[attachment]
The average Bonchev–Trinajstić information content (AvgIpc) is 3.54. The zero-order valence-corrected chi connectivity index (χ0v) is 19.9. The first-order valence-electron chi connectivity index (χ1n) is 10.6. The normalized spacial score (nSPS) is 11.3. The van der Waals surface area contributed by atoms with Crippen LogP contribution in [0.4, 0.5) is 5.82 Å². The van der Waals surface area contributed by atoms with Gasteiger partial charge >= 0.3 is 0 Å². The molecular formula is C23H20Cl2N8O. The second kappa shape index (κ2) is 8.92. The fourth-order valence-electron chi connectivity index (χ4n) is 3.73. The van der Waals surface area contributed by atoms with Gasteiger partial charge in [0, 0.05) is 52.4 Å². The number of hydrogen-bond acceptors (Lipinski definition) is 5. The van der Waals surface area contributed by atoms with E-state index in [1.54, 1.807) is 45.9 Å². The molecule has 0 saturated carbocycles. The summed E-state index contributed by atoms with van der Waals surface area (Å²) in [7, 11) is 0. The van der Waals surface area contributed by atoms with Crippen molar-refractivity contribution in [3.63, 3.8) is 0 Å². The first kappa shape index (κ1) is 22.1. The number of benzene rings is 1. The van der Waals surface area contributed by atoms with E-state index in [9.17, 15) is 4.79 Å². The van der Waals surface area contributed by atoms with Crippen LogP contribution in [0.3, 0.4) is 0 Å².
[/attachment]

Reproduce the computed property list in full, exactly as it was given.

The average Bonchev–Trinajstić information content (AvgIpc) is 3.54. The zero-order valence-corrected chi connectivity index (χ0v) is 19.9. The first-order valence-electron chi connectivity index (χ1n) is 10.6. The normalized spacial score (nSPS) is 11.3. The van der Waals surface area contributed by atoms with Crippen LogP contribution in [0.4, 0.5) is 5.82 Å². The van der Waals surface area contributed by atoms with Gasteiger partial charge >= 0.3 is 0 Å². The molecular formula is C23H20Cl2N8O. The second kappa shape index (κ2) is 8.92. The fourth-order valence-electron chi connectivity index (χ4n) is 3.73. The van der Waals surface area contributed by atoms with Gasteiger partial charge in [0, 0.05) is 52.4 Å². The number of hydrogen-bond acceptors (Lipinski definition) is 5. The van der Waals surface area contributed by atoms with E-state index in [1.54, 1.807) is 45.9 Å². The molecule has 0 saturated carbocycles. The summed E-state index contributed by atoms with van der Waals surface area (Å²) in [7, 11) is 0. The van der Waals surface area contributed by atoms with Crippen molar-refractivity contribution in [3.63, 3.8) is 0 Å². The first kappa shape index (κ1) is 22.1. The number of benzene rings is 1. The van der Waals surface area contributed by atoms with E-state index in [9.17, 15) is 4.79 Å². The van der Waals surface area contributed by atoms with Crippen LogP contribution in [0.3, 0.4) is 0 Å².